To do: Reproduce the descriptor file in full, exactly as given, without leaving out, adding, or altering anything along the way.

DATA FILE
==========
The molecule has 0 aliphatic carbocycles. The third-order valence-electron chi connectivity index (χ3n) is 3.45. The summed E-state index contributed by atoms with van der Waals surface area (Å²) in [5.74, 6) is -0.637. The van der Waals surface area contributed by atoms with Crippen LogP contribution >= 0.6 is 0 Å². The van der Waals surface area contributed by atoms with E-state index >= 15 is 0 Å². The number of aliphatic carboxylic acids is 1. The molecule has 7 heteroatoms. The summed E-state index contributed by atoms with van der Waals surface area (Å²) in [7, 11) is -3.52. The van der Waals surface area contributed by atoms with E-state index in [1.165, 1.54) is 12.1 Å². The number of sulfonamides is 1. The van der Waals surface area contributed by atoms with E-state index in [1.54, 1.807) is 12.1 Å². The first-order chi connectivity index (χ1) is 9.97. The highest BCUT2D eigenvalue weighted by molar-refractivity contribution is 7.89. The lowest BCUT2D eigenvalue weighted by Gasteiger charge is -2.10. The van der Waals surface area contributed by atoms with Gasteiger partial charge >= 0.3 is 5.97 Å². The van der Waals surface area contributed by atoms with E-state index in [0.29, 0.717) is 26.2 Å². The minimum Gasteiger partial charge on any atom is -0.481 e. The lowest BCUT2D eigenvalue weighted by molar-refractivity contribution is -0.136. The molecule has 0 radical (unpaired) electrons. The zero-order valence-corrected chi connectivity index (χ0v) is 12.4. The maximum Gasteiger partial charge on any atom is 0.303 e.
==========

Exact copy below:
The molecule has 0 aliphatic carbocycles. The third-order valence-electron chi connectivity index (χ3n) is 3.45. The summed E-state index contributed by atoms with van der Waals surface area (Å²) in [5.74, 6) is -0.637. The van der Waals surface area contributed by atoms with Crippen LogP contribution >= 0.6 is 0 Å². The van der Waals surface area contributed by atoms with E-state index >= 15 is 0 Å². The number of aliphatic carboxylic acids is 1. The molecule has 7 heteroatoms. The summed E-state index contributed by atoms with van der Waals surface area (Å²) in [7, 11) is -3.52. The van der Waals surface area contributed by atoms with E-state index in [1.165, 1.54) is 12.1 Å². The number of sulfonamides is 1. The van der Waals surface area contributed by atoms with E-state index in [1.54, 1.807) is 12.1 Å². The first-order chi connectivity index (χ1) is 9.97. The highest BCUT2D eigenvalue weighted by molar-refractivity contribution is 7.89. The lowest BCUT2D eigenvalue weighted by Gasteiger charge is -2.10. The van der Waals surface area contributed by atoms with Gasteiger partial charge >= 0.3 is 5.97 Å². The van der Waals surface area contributed by atoms with E-state index in [0.29, 0.717) is 26.2 Å². The minimum Gasteiger partial charge on any atom is -0.481 e. The lowest BCUT2D eigenvalue weighted by molar-refractivity contribution is -0.136. The molecule has 0 radical (unpaired) electrons. The zero-order valence-corrected chi connectivity index (χ0v) is 12.4. The maximum Gasteiger partial charge on any atom is 0.303 e.